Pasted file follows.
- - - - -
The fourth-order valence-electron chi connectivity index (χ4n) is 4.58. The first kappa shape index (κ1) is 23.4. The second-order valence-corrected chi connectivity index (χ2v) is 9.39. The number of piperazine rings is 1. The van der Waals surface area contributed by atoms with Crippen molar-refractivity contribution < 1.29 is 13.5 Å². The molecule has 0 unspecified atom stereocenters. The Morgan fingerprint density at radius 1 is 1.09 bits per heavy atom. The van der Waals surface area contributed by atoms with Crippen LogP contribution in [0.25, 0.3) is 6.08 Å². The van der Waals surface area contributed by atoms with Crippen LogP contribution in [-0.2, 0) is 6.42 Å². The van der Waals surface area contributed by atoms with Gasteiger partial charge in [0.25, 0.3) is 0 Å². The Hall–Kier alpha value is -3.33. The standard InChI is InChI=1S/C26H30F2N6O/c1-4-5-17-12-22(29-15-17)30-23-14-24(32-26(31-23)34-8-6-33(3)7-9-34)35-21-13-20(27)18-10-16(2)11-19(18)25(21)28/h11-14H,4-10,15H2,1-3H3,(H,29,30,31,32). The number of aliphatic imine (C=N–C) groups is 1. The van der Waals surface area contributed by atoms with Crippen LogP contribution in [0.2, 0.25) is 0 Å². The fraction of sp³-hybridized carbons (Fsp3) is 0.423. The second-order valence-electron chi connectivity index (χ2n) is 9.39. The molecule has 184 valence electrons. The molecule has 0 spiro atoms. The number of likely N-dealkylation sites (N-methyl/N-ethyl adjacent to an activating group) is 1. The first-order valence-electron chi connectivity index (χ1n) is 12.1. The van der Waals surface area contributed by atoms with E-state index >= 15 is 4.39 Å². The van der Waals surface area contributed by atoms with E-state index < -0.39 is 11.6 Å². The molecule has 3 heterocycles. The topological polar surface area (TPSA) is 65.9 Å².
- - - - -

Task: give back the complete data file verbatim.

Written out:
The fourth-order valence-electron chi connectivity index (χ4n) is 4.58. The first kappa shape index (κ1) is 23.4. The second-order valence-corrected chi connectivity index (χ2v) is 9.39. The number of piperazine rings is 1. The van der Waals surface area contributed by atoms with Crippen molar-refractivity contribution < 1.29 is 13.5 Å². The molecule has 0 unspecified atom stereocenters. The Morgan fingerprint density at radius 1 is 1.09 bits per heavy atom. The van der Waals surface area contributed by atoms with Crippen LogP contribution in [0.25, 0.3) is 6.08 Å². The van der Waals surface area contributed by atoms with Crippen LogP contribution in [-0.2, 0) is 6.42 Å². The van der Waals surface area contributed by atoms with Gasteiger partial charge in [0.25, 0.3) is 0 Å². The Hall–Kier alpha value is -3.33. The standard InChI is InChI=1S/C26H30F2N6O/c1-4-5-17-12-22(29-15-17)30-23-14-24(32-26(31-23)34-8-6-33(3)7-9-34)35-21-13-20(27)18-10-16(2)11-19(18)25(21)28/h11-14H,4-10,15H2,1-3H3,(H,29,30,31,32). The number of aliphatic imine (C=N–C) groups is 1. The van der Waals surface area contributed by atoms with Crippen LogP contribution in [0.2, 0.25) is 0 Å². The fraction of sp³-hybridized carbons (Fsp3) is 0.423. The second-order valence-electron chi connectivity index (χ2n) is 9.39. The molecule has 184 valence electrons. The molecule has 0 spiro atoms. The number of likely N-dealkylation sites (N-methyl/N-ethyl adjacent to an activating group) is 1. The first-order valence-electron chi connectivity index (χ1n) is 12.1. The van der Waals surface area contributed by atoms with E-state index >= 15 is 4.39 Å². The van der Waals surface area contributed by atoms with E-state index < -0.39 is 11.6 Å². The molecule has 3 heterocycles. The topological polar surface area (TPSA) is 65.9 Å².